"SIR: I saw an article yesterday in one of our local papers, copied from the Brooklyn Argus, concerning my dismissal from the Military Academy. The article referred to closes as follows: 'Though he has written letters to his friends, and is quite sanguine about returning and finally graduating, the professors and cadets say there is not the slightest chance. Said a professor to a friend, the other day: "It will be a long time before any one belonging to the colored race can graduate at West Point."'
"Now, Sir, I would like to ask a few questions through the columns of your paper concerning these statements, and would be glad to have them answered by some of the knowing ones.
"In the first place, what do the professors and cadets know of my chances for getting back, and if they know any thing, how did they find it out? At an interview which I had with the Secretary of War, on the 17th instant, he stated that he went to West Point this year for a purpose, and that he was there both before and after my examination, and conversed with some of the professors concerning me. Now, did that visit and those conversations have any thing to do with the finding of the Academic Board? Did they have any thing to do with that wonderful wisdom and foresight displayed by the professors and cadets in commenting upon my chances for getting back? Why should the Secretary of War go to West Point this year 'for a purpose,' and converse with the professors about me both before and after the examination? Besides, he spoke of an interview he had had with Colonel Ruger, Superintendent of the Academy, in New York, on Sunday, the 12th instant, in reference to me; during which Colonel Ruger had said that the Academic Board would not recommend me to return. Is it very wonderful that the Academic Board should refuse such recommendation after those very interesting conversations which were held 'both before and after the recommendation?' Why was the secretary away from West Point at the time of the examination.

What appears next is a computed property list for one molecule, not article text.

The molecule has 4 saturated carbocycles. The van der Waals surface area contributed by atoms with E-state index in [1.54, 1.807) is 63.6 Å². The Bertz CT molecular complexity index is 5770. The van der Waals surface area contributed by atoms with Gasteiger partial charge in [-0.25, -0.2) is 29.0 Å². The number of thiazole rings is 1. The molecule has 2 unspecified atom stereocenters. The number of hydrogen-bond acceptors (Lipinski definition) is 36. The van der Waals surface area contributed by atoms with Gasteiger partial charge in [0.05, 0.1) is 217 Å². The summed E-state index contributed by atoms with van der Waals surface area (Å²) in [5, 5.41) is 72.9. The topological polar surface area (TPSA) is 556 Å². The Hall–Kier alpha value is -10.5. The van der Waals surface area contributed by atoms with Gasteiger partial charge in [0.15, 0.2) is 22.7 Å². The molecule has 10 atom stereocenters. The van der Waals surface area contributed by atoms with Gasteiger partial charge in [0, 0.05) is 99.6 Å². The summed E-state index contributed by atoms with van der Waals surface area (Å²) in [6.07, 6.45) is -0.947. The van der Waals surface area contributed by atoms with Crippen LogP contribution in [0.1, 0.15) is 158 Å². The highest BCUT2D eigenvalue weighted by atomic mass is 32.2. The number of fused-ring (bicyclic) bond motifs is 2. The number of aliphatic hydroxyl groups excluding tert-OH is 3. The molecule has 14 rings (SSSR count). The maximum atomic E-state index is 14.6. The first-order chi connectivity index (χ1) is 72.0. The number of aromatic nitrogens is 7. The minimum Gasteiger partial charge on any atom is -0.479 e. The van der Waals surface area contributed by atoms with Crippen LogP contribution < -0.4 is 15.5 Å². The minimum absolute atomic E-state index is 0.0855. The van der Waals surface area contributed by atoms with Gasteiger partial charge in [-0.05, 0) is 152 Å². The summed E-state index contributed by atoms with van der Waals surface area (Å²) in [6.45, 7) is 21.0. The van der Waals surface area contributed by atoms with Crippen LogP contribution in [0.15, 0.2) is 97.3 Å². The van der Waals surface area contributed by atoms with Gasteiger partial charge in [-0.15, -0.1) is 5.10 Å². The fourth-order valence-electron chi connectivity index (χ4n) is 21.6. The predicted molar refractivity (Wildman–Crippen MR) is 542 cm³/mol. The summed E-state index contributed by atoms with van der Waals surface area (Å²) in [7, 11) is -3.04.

"In the next place, by what divine power does that learned oracle, a professor, prophesy that it will be a long time before any one belonging to the colored race can graduate at West Point? It seems that he must have a wonderful knowledge of the negro that he can tell the abilities of all the colored boys in America. But it is possible that he is one of the younger professors, perhaps the professor of philosophy, and therefore expects to live and preside over that department for a long time, though to the unsophisticated mind it looks very much as though he would examine a colored cadet on the color of his face.
"I think he could express himself better and come much nearer the truth by substituting shall for can in that sentence. Of course, while affairs remain at West Point as they have always been, and are now, no colored boy will graduate there; but there are some of us who are sanguine about seeing a change, even if we can't get back.
"J. W. SMITH, "Late Cadet U.S.M.A."
"COLUMBIA, S.C., July 30, 1874.
To the Editor of the New National Era: